News

The High Court has ruled that a former employee who failed to refer to her history of stress and depression in a pre-employment questionnaire had not made fraudulent or negligent mis-representations.

Implications

Employers should review their pre-employment medical questionnaires to ensure that it requires job applicants to give full details of their medical history and does not contain any questions which are open to interpretation. It is good practice for such questionnaires to provide examples and explanatory notes.

In this case, the High Court noted that the questionnaire had been poorly drafted and did not contain any "sweep-up" question for applicants to disclose matters which fell outside the specific questions asked in the questionnaire.

However, should job applicants disclose a medical condition in a pre-employment questionnaire, employers should consider whether the applicant would be covered by the Disability Discrimination Act 1995. If they are, a decision to refuse their employment solely on the grounds of their disability could constitute unlawful discrimination.  

Employers should also consider whether the questions that they ask are necessary, to ensure that they comply with the provisions of the Data Protection Act 1998.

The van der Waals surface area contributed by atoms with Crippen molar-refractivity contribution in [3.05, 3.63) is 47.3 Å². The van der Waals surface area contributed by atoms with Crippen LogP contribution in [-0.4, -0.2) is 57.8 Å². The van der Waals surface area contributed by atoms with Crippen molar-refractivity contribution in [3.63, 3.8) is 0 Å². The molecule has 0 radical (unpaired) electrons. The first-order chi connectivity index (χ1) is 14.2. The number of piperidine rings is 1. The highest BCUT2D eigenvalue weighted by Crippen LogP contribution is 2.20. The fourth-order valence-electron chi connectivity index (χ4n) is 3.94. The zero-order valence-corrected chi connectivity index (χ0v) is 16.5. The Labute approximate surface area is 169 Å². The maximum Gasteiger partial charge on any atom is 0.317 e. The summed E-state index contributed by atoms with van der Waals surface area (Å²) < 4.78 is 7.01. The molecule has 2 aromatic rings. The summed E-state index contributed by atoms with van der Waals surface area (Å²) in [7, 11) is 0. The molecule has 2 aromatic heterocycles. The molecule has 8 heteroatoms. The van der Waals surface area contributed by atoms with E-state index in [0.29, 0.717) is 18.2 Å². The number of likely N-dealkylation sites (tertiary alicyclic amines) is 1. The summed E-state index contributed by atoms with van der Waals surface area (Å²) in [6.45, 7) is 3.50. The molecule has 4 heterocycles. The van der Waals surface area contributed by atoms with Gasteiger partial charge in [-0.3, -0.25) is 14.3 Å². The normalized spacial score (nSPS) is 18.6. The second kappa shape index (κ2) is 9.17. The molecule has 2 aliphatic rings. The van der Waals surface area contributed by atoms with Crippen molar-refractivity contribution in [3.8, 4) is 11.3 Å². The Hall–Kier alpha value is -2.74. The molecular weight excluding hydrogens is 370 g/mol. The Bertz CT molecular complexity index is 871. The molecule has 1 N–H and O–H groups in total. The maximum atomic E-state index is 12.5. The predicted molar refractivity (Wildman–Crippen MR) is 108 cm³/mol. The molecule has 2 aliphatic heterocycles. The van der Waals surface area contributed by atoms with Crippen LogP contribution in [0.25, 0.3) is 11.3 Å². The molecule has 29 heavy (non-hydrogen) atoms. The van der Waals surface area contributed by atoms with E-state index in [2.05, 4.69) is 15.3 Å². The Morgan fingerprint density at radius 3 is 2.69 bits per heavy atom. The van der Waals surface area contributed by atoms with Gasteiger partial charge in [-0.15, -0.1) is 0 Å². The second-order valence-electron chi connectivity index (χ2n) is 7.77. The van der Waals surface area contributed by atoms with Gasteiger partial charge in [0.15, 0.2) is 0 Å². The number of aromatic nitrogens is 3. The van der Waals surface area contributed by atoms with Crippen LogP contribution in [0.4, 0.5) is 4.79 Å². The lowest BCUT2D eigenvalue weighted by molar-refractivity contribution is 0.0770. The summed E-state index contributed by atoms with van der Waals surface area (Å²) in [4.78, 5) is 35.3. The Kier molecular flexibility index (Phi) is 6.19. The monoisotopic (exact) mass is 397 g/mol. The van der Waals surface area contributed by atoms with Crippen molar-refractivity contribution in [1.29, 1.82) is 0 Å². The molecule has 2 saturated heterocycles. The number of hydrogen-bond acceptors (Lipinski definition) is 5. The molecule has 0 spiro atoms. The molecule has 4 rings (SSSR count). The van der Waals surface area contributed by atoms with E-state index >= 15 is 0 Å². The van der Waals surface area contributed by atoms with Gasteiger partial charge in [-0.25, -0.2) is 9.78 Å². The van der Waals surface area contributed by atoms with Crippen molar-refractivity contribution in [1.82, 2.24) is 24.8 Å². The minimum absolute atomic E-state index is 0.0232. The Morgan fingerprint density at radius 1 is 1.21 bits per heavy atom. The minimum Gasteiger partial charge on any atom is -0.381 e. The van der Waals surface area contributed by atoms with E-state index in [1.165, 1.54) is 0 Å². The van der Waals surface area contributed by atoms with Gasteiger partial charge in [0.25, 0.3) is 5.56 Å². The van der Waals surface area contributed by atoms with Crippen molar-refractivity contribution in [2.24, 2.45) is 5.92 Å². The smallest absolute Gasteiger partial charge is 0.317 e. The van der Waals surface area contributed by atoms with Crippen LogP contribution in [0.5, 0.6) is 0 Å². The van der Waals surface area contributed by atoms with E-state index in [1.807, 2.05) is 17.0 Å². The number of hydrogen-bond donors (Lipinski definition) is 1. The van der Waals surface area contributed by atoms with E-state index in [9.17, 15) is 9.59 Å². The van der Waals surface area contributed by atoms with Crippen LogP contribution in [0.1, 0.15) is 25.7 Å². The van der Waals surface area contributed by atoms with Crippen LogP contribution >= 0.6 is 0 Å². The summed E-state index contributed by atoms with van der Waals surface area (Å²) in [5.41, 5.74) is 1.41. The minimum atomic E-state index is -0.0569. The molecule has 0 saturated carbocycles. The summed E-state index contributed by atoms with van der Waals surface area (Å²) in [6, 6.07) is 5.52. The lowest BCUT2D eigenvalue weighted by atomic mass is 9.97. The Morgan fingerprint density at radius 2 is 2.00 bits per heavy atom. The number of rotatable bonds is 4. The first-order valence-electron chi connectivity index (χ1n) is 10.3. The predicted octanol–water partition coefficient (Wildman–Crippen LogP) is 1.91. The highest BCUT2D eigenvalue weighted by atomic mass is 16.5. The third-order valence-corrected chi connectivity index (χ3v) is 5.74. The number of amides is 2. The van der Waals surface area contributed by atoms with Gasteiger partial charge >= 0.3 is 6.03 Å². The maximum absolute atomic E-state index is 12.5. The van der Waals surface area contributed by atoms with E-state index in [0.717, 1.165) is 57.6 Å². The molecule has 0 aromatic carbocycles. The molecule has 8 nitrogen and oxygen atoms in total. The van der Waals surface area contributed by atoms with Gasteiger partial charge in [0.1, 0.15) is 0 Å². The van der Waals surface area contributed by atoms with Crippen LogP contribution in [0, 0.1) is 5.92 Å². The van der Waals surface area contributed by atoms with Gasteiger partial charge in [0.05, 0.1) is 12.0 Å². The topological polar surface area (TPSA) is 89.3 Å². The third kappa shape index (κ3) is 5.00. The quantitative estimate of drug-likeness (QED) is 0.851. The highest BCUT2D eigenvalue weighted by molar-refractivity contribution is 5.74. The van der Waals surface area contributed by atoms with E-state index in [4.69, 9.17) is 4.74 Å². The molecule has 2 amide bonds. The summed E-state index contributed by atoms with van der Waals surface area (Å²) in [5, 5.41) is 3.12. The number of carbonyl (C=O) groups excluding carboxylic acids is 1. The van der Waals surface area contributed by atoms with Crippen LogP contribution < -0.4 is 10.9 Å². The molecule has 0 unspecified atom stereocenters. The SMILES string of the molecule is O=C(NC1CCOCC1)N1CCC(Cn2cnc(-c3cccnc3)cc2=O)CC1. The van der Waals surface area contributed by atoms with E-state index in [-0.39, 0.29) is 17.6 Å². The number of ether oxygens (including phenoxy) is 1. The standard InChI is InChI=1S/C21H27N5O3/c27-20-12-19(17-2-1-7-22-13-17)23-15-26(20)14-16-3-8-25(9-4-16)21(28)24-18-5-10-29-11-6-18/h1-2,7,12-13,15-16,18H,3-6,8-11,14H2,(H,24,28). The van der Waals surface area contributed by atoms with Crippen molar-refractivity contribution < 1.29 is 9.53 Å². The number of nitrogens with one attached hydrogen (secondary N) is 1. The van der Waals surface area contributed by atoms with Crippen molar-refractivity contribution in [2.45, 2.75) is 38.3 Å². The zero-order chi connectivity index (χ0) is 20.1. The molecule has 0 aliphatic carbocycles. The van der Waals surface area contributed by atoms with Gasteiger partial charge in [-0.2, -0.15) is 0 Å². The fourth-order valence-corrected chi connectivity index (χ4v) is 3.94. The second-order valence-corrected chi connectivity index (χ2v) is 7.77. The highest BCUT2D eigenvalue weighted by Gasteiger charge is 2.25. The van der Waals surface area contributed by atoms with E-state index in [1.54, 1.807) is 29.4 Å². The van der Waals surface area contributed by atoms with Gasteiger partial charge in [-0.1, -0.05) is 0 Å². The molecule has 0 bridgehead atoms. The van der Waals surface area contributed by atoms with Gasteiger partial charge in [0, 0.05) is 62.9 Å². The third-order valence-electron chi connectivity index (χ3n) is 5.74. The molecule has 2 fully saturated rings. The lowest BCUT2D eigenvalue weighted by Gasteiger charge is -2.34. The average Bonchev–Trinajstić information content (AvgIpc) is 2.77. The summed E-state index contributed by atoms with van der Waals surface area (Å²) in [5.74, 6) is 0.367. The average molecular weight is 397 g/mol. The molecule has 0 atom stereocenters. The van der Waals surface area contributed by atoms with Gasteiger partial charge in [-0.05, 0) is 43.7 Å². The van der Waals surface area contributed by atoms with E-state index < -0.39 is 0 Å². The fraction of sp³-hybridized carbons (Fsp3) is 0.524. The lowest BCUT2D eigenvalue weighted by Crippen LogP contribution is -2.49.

Details

In the case of Cheltenham Borough Council v Laird, Mrs Laird had suffered from episodes of stress and depression between 1997 and 2001 and was also prescribed anti-depressants for some of this period. When in November 2001 she was offered the job of Managing Director at Cheltenham Borough Council (the Council), it was conditional upon medical clearance being obtained from the Council's Medical Advisor following completion of a pre-employment questionnaire. However, Mrs Laird did not refer to her previous episodes of stress and depression or that she was taking anti-depressants in her answers to the questionnaire. She was therefore assessed as fit by the Council's Medical Advisor and offered the position in January 2002.

However, Mrs Laird became ill with stress and depression the following year and in 2005 was granted an ill-health pension by the Council. In August 2006 the Council then obtained a copy of Mrs Laird's pre-employment medical questionnaire and discovered that she had not mentioned her history of stress and depression. The Council brought High Court proceedings alleging negligent and fraudulent mis-representation and sought damages for the costs of granting Mrs Laird an ill-health pension.

However, the High Court found that Mrs Laird's answers were not mis-representations because she had correctly answered each question. For example, in answer to the question "date when you last had medical treatment and reason" Mrs Laird had given details of treatment for bruising to her lower back in September 2001. This was factually correct because it was the last treatment she received before she answered the questionnaire. Furthermore, the questionnaire only asked for details of 'treatment' and not whether or not she was taking any medication.